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I didn’t realise just how many caravans have screeching brakes!


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Been on a site in Cambridge for the last 7 nights and we have not gone far off site.

Our pitch is fairly close to reception and the approach it is slightly downhill so incoming residents need to brake rather than drift to a halt.

 

 I have been really shocked that almost every caravan that has turned up over the past week has, to a greater or lesser extent, had screeching brakes :o  

 

I know the subject, and it’s causes,  has been covered at considerable length on here, but up until now I hadn’t realised just how common the problem is. 

 

I had the dreaded screech from new (2019 Bailey) and had new drums and shoes at the first service under warranty and (touching wood as I type this ;)) all has been silent every since so, judging by the last week, I consider myself to be very lucky indeed. 

Experience is something you acquire after you have an urgent need for it.

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Andy.Identical caravan, and sorted as yours was!

My brakes behave themselves for about 50/60 miles and then they start to screech !

Following day they are as right as rain until we have done 50/60 miles then they start again!

I just put up with it!

2019 Bailey Platinum (640) Phoenix from Chipping Sodbury caravans, towed by our  2017 my Discovery Sport!

 

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Ours is a 2018 Swift Group twin axle & so far we’ve escaped this problem, but echo the comments as we’ve heard a lot that clearly do have it!

2018 Volvo V90 and 2018 Swift Sprite Quattro EB

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6 minutes ago, PR1 said:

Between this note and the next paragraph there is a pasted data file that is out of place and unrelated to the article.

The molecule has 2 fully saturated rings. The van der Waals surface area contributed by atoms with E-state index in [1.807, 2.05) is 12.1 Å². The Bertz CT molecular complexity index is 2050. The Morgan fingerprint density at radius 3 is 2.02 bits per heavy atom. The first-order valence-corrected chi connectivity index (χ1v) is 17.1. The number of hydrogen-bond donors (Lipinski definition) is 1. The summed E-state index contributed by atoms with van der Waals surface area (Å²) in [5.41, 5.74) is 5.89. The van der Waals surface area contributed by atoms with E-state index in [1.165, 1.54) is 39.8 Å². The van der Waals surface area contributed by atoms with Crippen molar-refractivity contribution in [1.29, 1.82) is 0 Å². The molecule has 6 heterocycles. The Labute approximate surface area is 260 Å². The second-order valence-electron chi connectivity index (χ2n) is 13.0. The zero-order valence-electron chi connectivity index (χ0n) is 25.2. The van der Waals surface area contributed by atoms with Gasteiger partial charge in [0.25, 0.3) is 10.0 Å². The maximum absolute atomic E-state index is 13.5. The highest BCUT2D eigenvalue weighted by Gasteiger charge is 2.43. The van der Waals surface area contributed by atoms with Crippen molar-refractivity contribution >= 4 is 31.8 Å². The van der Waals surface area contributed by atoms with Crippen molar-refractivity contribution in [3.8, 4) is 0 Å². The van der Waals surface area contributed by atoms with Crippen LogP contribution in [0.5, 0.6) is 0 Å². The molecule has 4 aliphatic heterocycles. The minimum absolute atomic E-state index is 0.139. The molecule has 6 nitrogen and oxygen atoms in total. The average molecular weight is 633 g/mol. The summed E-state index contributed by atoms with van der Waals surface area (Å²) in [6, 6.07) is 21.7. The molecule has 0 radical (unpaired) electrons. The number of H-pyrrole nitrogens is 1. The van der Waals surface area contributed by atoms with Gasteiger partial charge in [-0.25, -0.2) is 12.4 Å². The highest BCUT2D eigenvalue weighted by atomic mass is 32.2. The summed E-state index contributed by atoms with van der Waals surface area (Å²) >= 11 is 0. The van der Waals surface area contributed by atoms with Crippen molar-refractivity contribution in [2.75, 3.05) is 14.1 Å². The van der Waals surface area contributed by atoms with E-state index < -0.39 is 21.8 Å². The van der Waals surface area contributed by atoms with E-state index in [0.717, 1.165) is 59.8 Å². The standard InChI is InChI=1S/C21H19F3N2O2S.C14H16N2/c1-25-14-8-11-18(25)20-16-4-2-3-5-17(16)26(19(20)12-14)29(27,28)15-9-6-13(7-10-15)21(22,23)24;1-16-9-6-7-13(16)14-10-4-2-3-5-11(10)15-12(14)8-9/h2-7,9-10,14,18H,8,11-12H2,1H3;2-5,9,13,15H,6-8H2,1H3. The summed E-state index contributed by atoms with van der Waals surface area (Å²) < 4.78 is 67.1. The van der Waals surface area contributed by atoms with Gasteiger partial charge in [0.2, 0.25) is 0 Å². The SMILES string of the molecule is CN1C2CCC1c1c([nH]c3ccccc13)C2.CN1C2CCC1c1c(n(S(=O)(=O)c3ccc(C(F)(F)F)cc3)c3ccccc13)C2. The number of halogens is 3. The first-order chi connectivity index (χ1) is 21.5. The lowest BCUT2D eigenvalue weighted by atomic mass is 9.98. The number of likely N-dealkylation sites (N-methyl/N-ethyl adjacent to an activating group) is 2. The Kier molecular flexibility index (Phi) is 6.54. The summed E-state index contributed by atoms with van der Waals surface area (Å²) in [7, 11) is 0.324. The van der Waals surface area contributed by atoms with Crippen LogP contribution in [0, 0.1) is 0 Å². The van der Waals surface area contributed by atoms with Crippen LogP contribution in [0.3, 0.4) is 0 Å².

Andy.Identical caravan, and sorted as yours was!

My brakes behave themselves for about 50/60 miles and then they start to screech !

Following day they are as right as rain until we have done 50/60 miles then they start again!

I just put up with it!

 

How bizarre! My latest tow was about 150 miles and not a peep (or screech ;)) from them. 

Experience is something you acquire after you have an urgent need for it.

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With AL-KO now refusing to regard the screeching as a problem, we will be hearing much more of it until they start fitting different brakes on their chassis,

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19 minutes ago, Mr Plodd said:

 

How bizarre! My latest tow was about 150 miles and not a peep (or screech ;)) from them. 

Andy. Latest tow down to Summerlands, Coombe Bisset, and the last twent miles they squealed horribly!
Not going to worry about it though!

Just means people move out of the way!

Edited by PR1

2019 Bailey Platinum (640) Phoenix from Chipping Sodbury caravans, towed by our  2017 my Discovery Sport!

 

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2019 Elddis Avante here, squealy brakes sorted under warranty, no issues since, touch GRP. 

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2019 Swift, squeaky brakes, fixed on first service under warranty after lengthy discussion, no further issues to date. 

 

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Also have a 2019 Swift and no problem until last outing when screeching started. Done approx 2500 miles since new. Booked to have it sorted at 2nd service in September.

Frank

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They are all old ex black cab drivers who like the noise as it reminds them of the past driving the old cabs 

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What is done to eliminate then.

Stay safe - Griff.  :ph34r:

Wheels at the front - Discovery 4. Wheels at the back - Bessacarr 845.

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Brought this up at my second service after being told at first service that it would need sorting at 2nd( if that makes sense) This is the reply I got.